At 6-3 and 223 pounds, Seawright is a much bigger player with more pop in his leg. He hit 5-of-7 tries, all from close range, before going down with a groin injury in the middle of the season. The more heralded of the pair, he needs to improve on his accuracy, especially beyond 40 yards.

The Bears’ run of dangerous returns will continue with senior Syd’Quan Thompson handling punts and junior Jahvid Best taking the kickoffs. Both are potential gamebreakers, who can go a long way with a little help from the wedge.

Watch Out For… the competition at placekicker. Neither Tavecchio nor Seawright has been able to pull away, which is why the coaching didn’t name a starter after spring. The sophomores will lock horns again in August in one of the team’s more underrated battles.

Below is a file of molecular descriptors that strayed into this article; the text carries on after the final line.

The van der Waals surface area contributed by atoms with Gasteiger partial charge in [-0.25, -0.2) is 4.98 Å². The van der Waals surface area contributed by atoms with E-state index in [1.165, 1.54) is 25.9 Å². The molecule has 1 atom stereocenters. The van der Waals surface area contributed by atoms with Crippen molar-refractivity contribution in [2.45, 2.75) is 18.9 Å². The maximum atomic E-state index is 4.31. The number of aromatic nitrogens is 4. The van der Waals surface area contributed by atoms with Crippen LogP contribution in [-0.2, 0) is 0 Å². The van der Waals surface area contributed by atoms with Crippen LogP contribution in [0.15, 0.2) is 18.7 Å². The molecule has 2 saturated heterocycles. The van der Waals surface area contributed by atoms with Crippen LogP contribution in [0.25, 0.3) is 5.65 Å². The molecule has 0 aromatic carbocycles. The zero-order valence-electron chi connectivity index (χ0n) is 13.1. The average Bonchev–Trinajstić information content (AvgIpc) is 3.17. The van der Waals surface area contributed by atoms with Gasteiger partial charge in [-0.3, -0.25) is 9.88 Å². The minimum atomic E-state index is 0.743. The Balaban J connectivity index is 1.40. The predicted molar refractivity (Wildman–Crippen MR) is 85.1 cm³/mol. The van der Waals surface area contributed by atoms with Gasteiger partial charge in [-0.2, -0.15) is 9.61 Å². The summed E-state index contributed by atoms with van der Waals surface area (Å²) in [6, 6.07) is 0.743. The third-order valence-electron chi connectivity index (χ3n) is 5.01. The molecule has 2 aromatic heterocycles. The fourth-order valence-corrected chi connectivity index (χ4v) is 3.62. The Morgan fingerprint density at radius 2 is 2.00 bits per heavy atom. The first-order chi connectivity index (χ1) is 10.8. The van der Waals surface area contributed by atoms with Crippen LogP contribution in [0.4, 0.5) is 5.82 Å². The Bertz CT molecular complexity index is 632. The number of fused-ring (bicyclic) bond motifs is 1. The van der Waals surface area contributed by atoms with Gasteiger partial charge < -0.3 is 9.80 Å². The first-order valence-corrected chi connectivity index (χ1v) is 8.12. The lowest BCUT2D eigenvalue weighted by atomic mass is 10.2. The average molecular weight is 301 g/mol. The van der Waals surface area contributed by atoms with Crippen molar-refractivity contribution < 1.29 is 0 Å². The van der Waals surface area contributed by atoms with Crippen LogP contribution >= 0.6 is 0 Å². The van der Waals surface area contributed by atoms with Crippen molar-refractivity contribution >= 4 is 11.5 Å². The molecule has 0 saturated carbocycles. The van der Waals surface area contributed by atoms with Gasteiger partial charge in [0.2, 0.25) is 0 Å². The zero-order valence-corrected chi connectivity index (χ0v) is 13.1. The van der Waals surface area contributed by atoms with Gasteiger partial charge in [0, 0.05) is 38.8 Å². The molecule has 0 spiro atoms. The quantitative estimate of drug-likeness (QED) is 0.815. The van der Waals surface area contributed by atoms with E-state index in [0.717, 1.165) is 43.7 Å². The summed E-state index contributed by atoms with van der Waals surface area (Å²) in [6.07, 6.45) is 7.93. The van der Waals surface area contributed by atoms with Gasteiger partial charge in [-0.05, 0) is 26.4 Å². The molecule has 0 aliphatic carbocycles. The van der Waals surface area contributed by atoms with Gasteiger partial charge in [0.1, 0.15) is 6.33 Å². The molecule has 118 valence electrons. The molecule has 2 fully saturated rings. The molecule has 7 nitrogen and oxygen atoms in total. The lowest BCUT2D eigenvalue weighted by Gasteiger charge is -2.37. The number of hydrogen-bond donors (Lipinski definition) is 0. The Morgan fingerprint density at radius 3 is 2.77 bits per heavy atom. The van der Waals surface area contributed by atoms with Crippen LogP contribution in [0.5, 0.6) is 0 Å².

Strength: The return game. Everyone knew that Best was a human highlight reel, but Thompson was a pleasant surprise in 2008, averaging more than 12 yards a punt return and taking one back for a 73-yard score. Together, they give Cal one of the most dangerous tandems around.
Weakness: Kickoffs. Short kicks, kicks out of bounds, poor coverage. You name it, and the Golden Bear kickoff team violated it, allowing opponents outstanding field position throughout the season. There are also questions at placekicker, and the punt coverage team needs a makeover.
Outlook: Cal is set at punter and is explosive in the return game. The concerns for special teams coach Pete Alamar surround the coverage units and the quandary at kicker. If Tavecchio or Seawright can’t deliver in the clutch, it could cost the program a game or two during the year.
Rating: 7.5


- 2009 California Preview | 2009 Cal Offense
- 2009 Cal Defense | 2009 Cal Depth Chart
- 2008 Cal Preview | 2007 Cal Preview
| 2006 Cal Preview